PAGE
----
Well, we kicked alien ass once again and probably will do it one more time. The last words of the film imply earthlings will go intergalactic in search of these creepy aliens hell-bent on destroying worlds wherever they go. Such is the theme of Independence Day: Resurgence.
If you love things bigger and louder with lots of devastation, you will enjoy the return of these ugly bastards to planet earth. Also returning are a few stars from the original, minus Will Smith, with a new character that represents his son. As a result of the last invasion, the world has turned into a united utopia of sorts where we war no more against each other, have made peace beyond borders, and have one ruling government – yeah right. In addition, we have used the alien technology to build our defenses because we knew one day they would be back (the Arnold Schwarzeneggers of the universe).
Anyway, as the critics say, there isn’t much character development, but a whole lot of oh my gosh graphics and on-screen fighting. Heroes give up their lives to try and save planet earth (the former President Whitmore to be precise). Brent Spiner is back as Dr. Brakish Okun, who wakes up after twenty years of a coma when the bad guys return, but unfortunately the humor falls flat as a pancake.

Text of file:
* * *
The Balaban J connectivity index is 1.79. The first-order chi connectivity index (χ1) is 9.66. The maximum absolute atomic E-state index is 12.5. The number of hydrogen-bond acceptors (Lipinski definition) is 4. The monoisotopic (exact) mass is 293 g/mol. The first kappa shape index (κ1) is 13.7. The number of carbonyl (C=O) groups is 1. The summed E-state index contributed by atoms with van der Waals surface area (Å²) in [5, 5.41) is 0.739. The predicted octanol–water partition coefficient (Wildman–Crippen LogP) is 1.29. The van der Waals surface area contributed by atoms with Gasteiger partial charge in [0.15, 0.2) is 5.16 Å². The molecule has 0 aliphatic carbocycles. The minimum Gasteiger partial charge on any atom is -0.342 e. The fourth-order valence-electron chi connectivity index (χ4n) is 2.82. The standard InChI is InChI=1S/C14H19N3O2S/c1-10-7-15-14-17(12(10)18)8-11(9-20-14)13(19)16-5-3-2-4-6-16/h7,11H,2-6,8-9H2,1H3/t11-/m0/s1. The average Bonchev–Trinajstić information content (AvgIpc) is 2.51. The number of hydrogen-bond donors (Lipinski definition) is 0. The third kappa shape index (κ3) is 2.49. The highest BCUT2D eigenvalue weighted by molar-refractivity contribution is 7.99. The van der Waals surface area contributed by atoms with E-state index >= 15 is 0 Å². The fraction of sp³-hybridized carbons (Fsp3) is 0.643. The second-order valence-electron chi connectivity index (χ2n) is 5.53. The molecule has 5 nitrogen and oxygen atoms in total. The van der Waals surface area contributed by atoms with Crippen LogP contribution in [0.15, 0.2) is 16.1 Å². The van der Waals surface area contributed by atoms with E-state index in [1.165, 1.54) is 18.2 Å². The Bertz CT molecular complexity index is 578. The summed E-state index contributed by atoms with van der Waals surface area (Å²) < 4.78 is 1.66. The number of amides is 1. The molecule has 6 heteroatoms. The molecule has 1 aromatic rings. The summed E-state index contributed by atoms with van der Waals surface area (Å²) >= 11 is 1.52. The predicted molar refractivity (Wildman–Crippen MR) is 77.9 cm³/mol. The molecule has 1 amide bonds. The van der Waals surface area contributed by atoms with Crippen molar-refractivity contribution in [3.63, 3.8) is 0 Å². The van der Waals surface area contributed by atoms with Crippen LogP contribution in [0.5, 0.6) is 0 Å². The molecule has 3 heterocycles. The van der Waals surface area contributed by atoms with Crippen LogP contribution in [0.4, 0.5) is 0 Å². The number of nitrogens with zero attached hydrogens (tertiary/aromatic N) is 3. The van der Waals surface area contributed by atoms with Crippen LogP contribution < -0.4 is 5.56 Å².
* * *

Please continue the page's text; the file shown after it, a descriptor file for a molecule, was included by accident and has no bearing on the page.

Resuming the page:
Compared to the first movie, it doesn’t reach the same altitude. The acting isn’t the best, especially in one scene where devastation is occurring in front of two characters David Levison (played by Jeff Goodman) and Jake Morrison (played by Liam Hemsworth). As they sit in their nifty space craft, with a front-row view of the world being shredded before their eyes, at least Jeff Goodman has a slight ounce of terror on his face, while Liam sitting next to him seems like he’s enjoying Battlestar Galactica on his PlayStation – “wow, look at that – isn’t it cool?”
That’s about as much emotion as I got out of the film – was, wow, look at those cool scenes. Even when the so-called humorous attempts arrived, no one even chuckled in the theater. Let’s face it — sometimes the cool and entertaining originals that brought fright, laughter, and awe the first time around should be left well enough alone.